Although commentators in Colombo sug- gested that the bombing tragedy resulted from a technical error, to many balanced Tamils in the North who had lived through aerial bombing in the past, this seemed a deliberate retaliatory attack. It came soon after the Army suffered a significant defeat, and if they were taking on a well-identified target far from the scene of fight- ing, this seemed an odd time for it.
Thus today, for the LTTE, using every pre- text to massacre Sinhalese in the border areas has become more a credit than a liability, be- cause the Government continues to react in a manner demonstrating to the Tamil people that it is at heart a government of the Sinhalese alone. It does not do any good to the Sinhalese or to the Tamils. That aspect of partisanship with which the problem originated remains the same despite changes of government. Nowhere is this official partisanship better demonstrated than in the document titled Massacres of Civil- ians presented to Parliament by the Deputy Minister for Defence Anuruddha Ratwatte on 6th February 1996, and was no doubt eagerly purveyed by Sri Lankan missions abroad. President Kumaratunge holds the portfolio for defence.
It is a document which lists incidents in which nearly 2900 mostly Sinhalese civilians were killed. A “minor omission” concerns those violations by the state forces in which, up to then, in the region of 20,000 Tamils were killed. The institutional memory of the State is at a to- tal loss as to what it has been doing to Tamil ci- vilians. For practical purposes, the Tamils exist only in the ranks of terrorists. Even with regard to massacres of Sinhalese civilians in the North- East by Tamil militants, there are significant omissions. In the period covered in the docu- ment (1984-1996) there were also massacres of Sinhalese civilians in the South by the armed forces during 1988-1990 by way of reprisals (see Sect.17.2). These massacres of Sinhalese do not find mention in the official document Massacres of Civilians. With these qualifications, it is a very useful document giving an idea of massacres of Sinhalese civilians by Tamil militants up to early 1996. We take this as our starting point.
The first massacre of Sinhalese civilians took place at Kent and Dollar Farms in the Mullaitivu District on 30th November 1984 where 62 persons were killed by the LTTE, fol- lowed by 11 civilians among the migrant Sin- halese fishing community nearby in Kokkilai the following day. Five and a half months later on 14th May 1985, the LTTE intruded into the City of Anuradhapura and massacred 120 Sin- halese civilians (figure from the document). We will argue that these two incidents are excep- tions in the sense that they were not yet part of the established policy or practice of Tamil groups. They cannot be understood without reference to surrounding events that have hardly been mentioned in the Sri Lankan Press. If mentioned at all, they were only as refuta- tions by National Security Minister Lalith Athulathmudali of reports in the Indian or Brit- ish media, or the BBC. That too, as we shall see, tells a story of its own.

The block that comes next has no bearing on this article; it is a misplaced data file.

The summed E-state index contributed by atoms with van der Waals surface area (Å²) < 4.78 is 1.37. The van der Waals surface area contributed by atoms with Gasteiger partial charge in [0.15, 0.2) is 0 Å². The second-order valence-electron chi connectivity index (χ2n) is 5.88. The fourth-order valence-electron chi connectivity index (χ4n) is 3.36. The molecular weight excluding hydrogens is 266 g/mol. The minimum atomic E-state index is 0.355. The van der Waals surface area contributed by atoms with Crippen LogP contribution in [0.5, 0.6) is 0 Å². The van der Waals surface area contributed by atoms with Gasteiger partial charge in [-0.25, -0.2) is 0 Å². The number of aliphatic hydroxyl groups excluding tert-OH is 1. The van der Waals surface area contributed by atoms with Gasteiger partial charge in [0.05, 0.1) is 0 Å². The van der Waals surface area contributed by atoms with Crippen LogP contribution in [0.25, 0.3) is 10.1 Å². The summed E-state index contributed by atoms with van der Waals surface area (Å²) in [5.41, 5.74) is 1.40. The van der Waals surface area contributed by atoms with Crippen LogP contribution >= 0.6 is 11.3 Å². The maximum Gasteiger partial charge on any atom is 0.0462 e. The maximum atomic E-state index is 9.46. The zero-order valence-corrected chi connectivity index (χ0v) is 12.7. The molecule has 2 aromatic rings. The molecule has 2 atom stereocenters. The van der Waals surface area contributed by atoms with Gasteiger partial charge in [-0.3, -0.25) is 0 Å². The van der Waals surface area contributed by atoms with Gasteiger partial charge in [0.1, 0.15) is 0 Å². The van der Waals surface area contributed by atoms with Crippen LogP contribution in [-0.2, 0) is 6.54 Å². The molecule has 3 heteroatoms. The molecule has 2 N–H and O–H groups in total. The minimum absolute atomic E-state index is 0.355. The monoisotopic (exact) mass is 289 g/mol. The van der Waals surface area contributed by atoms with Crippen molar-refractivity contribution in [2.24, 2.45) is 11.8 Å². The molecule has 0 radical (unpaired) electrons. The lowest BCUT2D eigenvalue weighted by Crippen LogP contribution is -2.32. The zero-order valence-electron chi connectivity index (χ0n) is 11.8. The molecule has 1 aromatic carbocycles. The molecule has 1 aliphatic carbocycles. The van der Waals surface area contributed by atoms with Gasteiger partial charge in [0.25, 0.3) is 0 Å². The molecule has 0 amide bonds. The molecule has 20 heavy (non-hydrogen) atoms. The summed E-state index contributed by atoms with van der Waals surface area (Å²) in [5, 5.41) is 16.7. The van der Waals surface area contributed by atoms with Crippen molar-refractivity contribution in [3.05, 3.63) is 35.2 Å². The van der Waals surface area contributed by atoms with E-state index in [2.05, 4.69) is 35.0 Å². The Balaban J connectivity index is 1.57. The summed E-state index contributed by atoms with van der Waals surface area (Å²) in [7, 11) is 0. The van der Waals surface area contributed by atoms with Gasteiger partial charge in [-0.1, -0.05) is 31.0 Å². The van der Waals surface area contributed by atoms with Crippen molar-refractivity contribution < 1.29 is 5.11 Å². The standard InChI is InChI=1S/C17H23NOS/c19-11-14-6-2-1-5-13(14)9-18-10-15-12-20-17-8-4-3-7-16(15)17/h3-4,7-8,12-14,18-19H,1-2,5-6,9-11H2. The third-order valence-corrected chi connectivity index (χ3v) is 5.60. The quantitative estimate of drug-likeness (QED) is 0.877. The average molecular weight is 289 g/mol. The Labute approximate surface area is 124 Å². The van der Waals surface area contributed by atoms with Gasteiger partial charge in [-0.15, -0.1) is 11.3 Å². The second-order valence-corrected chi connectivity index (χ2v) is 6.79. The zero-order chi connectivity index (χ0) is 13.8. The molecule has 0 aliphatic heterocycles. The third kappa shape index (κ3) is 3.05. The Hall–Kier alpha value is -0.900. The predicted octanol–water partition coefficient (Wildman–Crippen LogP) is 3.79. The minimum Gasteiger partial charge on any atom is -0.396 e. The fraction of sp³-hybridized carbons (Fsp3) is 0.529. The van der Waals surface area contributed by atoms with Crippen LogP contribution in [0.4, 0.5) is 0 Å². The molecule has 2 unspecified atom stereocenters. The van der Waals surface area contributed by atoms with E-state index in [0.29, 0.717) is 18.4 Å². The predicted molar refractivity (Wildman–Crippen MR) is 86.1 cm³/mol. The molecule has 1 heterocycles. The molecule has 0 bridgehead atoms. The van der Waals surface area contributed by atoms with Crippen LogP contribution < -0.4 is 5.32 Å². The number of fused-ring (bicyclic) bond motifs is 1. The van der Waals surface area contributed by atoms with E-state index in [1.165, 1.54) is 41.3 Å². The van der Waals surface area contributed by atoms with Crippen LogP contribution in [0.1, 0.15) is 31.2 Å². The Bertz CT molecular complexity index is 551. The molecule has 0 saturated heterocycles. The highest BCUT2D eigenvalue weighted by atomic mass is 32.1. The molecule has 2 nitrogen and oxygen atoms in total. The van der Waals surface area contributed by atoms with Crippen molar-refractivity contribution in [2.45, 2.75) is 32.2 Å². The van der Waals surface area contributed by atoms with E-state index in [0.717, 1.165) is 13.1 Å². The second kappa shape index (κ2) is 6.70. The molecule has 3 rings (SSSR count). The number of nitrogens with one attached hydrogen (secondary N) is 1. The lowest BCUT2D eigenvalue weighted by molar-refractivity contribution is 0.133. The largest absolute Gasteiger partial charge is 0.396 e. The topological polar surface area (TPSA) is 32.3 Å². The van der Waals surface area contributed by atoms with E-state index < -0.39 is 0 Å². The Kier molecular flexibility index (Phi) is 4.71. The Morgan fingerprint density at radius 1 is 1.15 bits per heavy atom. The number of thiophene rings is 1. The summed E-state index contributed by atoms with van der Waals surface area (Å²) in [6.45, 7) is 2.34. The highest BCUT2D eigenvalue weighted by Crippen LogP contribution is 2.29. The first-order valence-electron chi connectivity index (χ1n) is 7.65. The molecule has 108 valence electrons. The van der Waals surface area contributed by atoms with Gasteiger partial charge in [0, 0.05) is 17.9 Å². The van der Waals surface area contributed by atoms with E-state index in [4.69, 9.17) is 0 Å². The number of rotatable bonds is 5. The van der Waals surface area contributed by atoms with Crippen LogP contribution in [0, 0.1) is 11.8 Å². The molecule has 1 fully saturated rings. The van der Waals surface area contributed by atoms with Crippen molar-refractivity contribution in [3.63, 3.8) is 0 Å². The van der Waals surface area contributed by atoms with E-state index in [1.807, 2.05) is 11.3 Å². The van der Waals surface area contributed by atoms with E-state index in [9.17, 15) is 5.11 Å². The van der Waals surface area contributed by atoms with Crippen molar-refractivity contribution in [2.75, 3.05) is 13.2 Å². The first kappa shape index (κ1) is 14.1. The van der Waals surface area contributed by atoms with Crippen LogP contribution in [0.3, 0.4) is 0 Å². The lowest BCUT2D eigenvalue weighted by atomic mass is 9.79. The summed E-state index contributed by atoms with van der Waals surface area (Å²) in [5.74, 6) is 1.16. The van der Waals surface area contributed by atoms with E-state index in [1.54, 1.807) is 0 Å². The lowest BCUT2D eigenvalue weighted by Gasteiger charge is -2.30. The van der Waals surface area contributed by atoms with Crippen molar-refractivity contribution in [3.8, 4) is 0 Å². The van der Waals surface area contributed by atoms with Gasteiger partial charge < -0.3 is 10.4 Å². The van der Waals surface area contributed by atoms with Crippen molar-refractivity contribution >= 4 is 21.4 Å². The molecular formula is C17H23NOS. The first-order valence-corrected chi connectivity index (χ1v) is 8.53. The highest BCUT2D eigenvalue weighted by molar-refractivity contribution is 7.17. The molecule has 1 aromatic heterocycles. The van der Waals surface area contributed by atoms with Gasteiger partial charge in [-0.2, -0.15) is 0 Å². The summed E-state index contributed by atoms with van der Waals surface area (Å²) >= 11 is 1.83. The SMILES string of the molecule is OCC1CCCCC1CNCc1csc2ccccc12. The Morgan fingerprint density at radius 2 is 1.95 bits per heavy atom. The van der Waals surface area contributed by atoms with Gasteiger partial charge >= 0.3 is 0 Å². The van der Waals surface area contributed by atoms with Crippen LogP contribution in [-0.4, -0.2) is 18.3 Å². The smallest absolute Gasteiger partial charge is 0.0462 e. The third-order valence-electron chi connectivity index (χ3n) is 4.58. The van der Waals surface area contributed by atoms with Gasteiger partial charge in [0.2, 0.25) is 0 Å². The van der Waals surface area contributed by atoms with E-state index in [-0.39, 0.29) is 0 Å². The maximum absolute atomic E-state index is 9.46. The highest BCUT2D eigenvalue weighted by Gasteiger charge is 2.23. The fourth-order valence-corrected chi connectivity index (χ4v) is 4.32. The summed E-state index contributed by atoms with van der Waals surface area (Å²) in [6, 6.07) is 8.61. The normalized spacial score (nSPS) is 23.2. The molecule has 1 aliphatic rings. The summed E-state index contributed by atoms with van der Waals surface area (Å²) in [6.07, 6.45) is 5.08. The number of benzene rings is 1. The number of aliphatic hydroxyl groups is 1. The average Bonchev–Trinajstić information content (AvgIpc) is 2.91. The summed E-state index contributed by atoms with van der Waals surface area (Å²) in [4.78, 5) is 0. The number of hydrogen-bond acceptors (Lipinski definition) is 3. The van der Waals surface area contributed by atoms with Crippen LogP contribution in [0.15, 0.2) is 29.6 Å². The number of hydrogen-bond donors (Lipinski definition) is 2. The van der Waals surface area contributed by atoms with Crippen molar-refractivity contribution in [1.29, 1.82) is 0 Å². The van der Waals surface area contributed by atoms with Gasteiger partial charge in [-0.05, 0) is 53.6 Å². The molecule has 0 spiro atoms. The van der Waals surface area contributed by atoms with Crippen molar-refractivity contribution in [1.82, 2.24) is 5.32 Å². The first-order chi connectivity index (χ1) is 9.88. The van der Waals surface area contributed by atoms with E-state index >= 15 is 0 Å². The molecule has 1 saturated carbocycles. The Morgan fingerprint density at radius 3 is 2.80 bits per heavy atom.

The LTTE leader Prabhakaran was then asked about the Kent and Dollar Farms incident through an expatriate contact. His response was that they were criminals brought there to harass Tamils. He also said that they tried to avoid kill- ing women, but one woman clung to her hus- band as he was thrust into a building with oth- ers before it was exploded. At this point Prabhakaran appears to have been sensitive to killing civilians and this action was in part a re- sponse to the unrelentingly harsh methods used by the Sri Lankan State from mid-1984, which we will come to. We may further add that the LTTE did not launch a policy of systematic at- tacks against Sinhalese civilians until the end of May 1986. That was just after the bloody LTTE attack on the fraternal group TELO. Then further inhibitions were shed and Prabhakaran was ready to use the same methods against Tamil civilians.
For the rest of 1985, from 31st May, 43 Sinha- lese civilians were killed, as we shall see, mainly during local skirmishes and reprisals. By this time, Sinhalese civilians in border areas had been armed as home guards and the atmosphere was charged. There were few incidents from September 1985 until May 1986 where Sinhalese had been deliberately targetted. The most seri- ous incident was a land mine blast on the Allai- Kantalai Road (not given in the Minister’s docu- ment). Its exceptional nature during that period leads one to doubt if civilians were deliberately targetted in that incident. This sketch suggests that massacres of Sinhalese civilians did not be- come systematic policy until May 1986.
The following are figures from the Minister’s document of Sinhalese civilians killed by Tamil militants from 31st May 1985 (all by the LTTE from May 1986). 31st May-Dec 1985: 43, May- July 1986: 123, Jan-June 1987: 375, 10th October- Dec 1987: 172, March 1988: 114, April-Sept 1988: 78, Oct-Nov 1988: 72, February 1989: 88.
Among incidents omitted by the Minister is the one on the night of 6th October 1987 when the Colombo mail train from Batticaloa was waylaid in Valaichenai and 40 Sinhalese passen- gers were lined up and shot. This would place the number of Sinhalese civilians massacred by the LTTE, as part of its sabotaging of the Indo- Lanka Accord during 5th to 10th October 1987, at about 150.
We will now probe the context behind the massacres of civilians in general. For easy reference, we will first summarise the earlier developments.
To be continued..